Although HIV is preventable, there were more than 1.6 million new HIV infections worldwide in 2019, including 150,000 new infections in children.[1] To control the global HIV epidemic, the rate of new infections must be reduced worldwide. As a key implementing agency of the U.S. President’s Emergency Plan for AIDS Relief (PEPFAR), the U.S. Centers for Disease Control and Prevention (CDC) works in more than 45 countries and regions to support evidence-based prevention interventions shown to reduce new HIV infections and tailored to meet the distinct needs of diverse communities.


Timely diagnosis of HIV infection and sustained antiretroviral treatment increases the quality of life for a person living with HIV and prevents the spread of the virus. Putting a person living with HIV on antiretroviral treatment is the first step towards achieving viral load suppression – a reduction of HIV in the body to undetectable levels. Research shows that suppressing HIV to undetectable levels virtually eliminates transmission of the virus to sexual partners.[2] As of September 30, 2020 as part of PEPFAR, CDC supported antiretroviral treatment for 10.5 million people living with HIV – more than one third of all people on treatment worldwide.


HIV transmission can be prevented through highly effective interventions proven to work independently or in combination. In addition to HIV treatment, CDC supports HIV prevention strategies including:

  • Prevention of mother-to-child transmission, which keeps a mother on antiretroviral treatment from the period before birth through the end of breastfeeding to suppress her viral load to undetectable levels and virtually eliminate HIV transmission to her child;
  • Pre-exposure prophylaxis, antiretroviral medicine taken daily by an HIV-negative individual to lower his or her risk for acquiring HIV through sexual intercourse;
  • Voluntary medical male circumcision, a medical procedure that reduces the risk of heterosexual HIV transmission by up to 60 percent.[3]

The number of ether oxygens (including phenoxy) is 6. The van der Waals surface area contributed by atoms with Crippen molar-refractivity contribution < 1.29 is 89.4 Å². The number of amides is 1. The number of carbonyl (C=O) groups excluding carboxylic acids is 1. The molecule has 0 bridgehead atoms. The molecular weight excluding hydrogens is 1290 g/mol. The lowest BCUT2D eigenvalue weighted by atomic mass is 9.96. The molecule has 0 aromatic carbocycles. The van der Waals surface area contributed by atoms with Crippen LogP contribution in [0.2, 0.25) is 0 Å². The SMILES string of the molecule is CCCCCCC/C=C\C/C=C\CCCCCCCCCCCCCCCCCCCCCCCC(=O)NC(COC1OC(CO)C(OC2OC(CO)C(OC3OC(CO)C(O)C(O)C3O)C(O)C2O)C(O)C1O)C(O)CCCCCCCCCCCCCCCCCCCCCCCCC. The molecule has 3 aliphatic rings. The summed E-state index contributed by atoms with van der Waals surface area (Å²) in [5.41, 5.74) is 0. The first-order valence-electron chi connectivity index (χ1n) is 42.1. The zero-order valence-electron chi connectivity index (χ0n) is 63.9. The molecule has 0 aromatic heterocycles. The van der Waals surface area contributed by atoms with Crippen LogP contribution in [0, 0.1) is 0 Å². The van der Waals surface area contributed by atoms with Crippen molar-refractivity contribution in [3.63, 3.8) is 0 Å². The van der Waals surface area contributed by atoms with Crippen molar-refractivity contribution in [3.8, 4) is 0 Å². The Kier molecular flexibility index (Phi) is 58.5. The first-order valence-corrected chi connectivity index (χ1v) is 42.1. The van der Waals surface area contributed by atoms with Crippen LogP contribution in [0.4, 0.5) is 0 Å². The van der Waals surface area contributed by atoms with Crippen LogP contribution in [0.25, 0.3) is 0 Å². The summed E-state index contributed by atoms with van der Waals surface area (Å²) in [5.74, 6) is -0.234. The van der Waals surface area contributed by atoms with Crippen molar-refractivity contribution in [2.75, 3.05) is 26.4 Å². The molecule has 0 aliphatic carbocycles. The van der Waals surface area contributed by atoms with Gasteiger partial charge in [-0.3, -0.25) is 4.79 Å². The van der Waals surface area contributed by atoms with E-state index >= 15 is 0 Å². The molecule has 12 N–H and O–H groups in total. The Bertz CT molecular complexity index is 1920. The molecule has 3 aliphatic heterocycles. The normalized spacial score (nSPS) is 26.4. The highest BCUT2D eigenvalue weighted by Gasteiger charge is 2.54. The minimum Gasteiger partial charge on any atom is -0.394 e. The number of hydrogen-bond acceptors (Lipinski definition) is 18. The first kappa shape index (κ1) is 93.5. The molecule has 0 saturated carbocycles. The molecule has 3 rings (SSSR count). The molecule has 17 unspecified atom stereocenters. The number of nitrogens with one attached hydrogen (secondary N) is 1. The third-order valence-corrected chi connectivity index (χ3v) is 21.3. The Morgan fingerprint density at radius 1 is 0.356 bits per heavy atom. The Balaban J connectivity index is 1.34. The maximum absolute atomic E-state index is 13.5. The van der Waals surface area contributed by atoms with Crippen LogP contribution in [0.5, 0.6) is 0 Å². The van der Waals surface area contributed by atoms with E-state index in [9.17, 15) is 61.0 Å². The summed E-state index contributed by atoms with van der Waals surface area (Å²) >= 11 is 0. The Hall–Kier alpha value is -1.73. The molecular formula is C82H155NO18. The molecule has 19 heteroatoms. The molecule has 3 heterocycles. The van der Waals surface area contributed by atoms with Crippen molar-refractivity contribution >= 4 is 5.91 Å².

CDC supports targeted HIV prevention, testing, and treatment services for key populations – including men who have sex with men, people who inject drugs, female sex workers, and incarcerated populations – who face greater risks for HIV infection. Globally, key populations bear a disproportionate burden of HIV compared to the general population, and were estimated to account for more than 62 percent of all new HIV infections in 2019.[4] CDC supports community-based efforts to eliminate stigma, discrimination, and other social inequities that are obstacles to HIV prevention among these key and vulnerable populations.

In sub-Saharan Africa, 67 percent of new annual HIV infections among young people occur in adolescent girls and young women.[5] According to the CDC-supported Violence Against Children Surveys in Kenya, Tanzania, Swaziland, and Zimbabwe, one in three adolescent girls reported experiencing some form of sexual violence during childhood.[6] To address this challenge, CDC supports the DREAMS initiative (Determined, Resilient, Empowered, AIDS-free, Mentored, and Safe). This PEPFAR-supported public-private partnership offers a comprehensive set of interventions addressing factors that make girls and young women vulnerable to HIV – including gender-based violence, social isolation, economic disadvantage, discriminatory cultural norms, orphan status, and high rates of school dropouts.


Sustained effort is needed to empower more people to seek HIV prevention, testing, and treatment services, to scale up HIV prevention programs, and to support vulnerable persons who are at increased risk for HIV infection. While effective HIV prevention interventions exist, they remain inaccessible to many populations. CDC continues to focus on reducing stigma and discrimination faced by people living with or at risk for HIV that prevents them from seeking and utilizing HIV prevention, testing, and treatment services.

1 UNAIDS. Global HIV & AIDS Statistics – 2020 Factsheet icon
2 NIH. HIV Undetectable = Untransmittable (U=U), or Treatment as Prevention. 2019. icon
3 Gray RH, Kigozi G, Serwadda D, et al. Male circumcision for HIV prevention in men in Rakai, Uganda: a randomised trial. Lancet. 2007; 369 (9562): 657-666. icon
5 U.S. Department of State. DREAMS Partnerships icon.
6 CDC. Violence Against Children and Youths Surveys
Page last reviewed: February 23, 2021, 01:53 pm